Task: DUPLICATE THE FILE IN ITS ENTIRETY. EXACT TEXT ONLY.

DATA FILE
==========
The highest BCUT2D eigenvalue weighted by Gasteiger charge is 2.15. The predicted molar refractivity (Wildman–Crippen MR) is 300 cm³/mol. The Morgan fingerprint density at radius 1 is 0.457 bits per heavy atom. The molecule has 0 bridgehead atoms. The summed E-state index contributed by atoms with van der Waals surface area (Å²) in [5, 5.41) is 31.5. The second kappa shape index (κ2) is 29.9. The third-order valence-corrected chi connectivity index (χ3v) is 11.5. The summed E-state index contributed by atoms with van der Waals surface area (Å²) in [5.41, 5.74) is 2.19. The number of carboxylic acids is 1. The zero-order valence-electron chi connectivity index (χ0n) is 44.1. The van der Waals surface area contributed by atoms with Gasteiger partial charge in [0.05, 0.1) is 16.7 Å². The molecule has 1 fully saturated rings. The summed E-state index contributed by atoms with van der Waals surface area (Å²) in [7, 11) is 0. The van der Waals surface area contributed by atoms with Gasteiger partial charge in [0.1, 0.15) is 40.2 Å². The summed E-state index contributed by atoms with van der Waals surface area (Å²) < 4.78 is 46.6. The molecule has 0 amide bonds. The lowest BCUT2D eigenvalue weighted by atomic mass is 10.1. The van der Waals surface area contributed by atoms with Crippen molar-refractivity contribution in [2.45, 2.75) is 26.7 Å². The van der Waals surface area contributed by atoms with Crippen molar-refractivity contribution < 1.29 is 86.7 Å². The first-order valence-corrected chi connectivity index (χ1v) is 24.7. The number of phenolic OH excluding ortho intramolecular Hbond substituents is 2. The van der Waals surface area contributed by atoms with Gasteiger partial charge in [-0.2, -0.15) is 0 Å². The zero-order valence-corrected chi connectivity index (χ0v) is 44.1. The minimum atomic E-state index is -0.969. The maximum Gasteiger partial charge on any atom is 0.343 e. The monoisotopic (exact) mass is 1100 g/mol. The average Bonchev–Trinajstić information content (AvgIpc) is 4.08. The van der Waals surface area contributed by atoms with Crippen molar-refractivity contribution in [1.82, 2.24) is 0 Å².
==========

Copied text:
The highest BCUT2D eigenvalue weighted by Gasteiger charge is 2.15. The predicted molar refractivity (Wildman–Crippen MR) is 300 cm³/mol. The Morgan fingerprint density at radius 1 is 0.457 bits per heavy atom. The molecule has 0 bridgehead atoms. The summed E-state index contributed by atoms with van der Waals surface area (Å²) in [5, 5.41) is 31.5. The second kappa shape index (κ2) is 29.9. The third-order valence-corrected chi connectivity index (χ3v) is 11.5. The summed E-state index contributed by atoms with van der Waals surface area (Å²) in [5.41, 5.74) is 2.19. The number of carboxylic acids is 1. The zero-order valence-electron chi connectivity index (χ0n) is 44.1. The van der Waals surface area contributed by atoms with Gasteiger partial charge in [0.05, 0.1) is 16.7 Å². The molecule has 1 fully saturated rings. The summed E-state index contributed by atoms with van der Waals surface area (Å²) in [7, 11) is 0. The van der Waals surface area contributed by atoms with Gasteiger partial charge in [0.1, 0.15) is 40.2 Å². The summed E-state index contributed by atoms with van der Waals surface area (Å²) < 4.78 is 46.6. The molecule has 0 amide bonds. The lowest BCUT2D eigenvalue weighted by atomic mass is 10.1. The van der Waals surface area contributed by atoms with Crippen molar-refractivity contribution in [2.45, 2.75) is 26.7 Å². The van der Waals surface area contributed by atoms with Crippen molar-refractivity contribution < 1.29 is 86.7 Å². The first-order valence-corrected chi connectivity index (χ1v) is 24.7. The number of phenolic OH excluding ortho intramolecular Hbond substituents is 2. The van der Waals surface area contributed by atoms with Gasteiger partial charge in [-0.2, -0.15) is 0 Å². The zero-order valence-corrected chi connectivity index (χ0v) is 44.1. The minimum atomic E-state index is -0.969. The maximum Gasteiger partial charge on any atom is 0.343 e. The monoisotopic (exact) mass is 1100 g/mol. The average Bonchev–Trinajstić information content (AvgIpc) is 4.08. The van der Waals surface area contributed by atoms with Crippen molar-refractivity contribution in [1.82, 2.24) is 0 Å².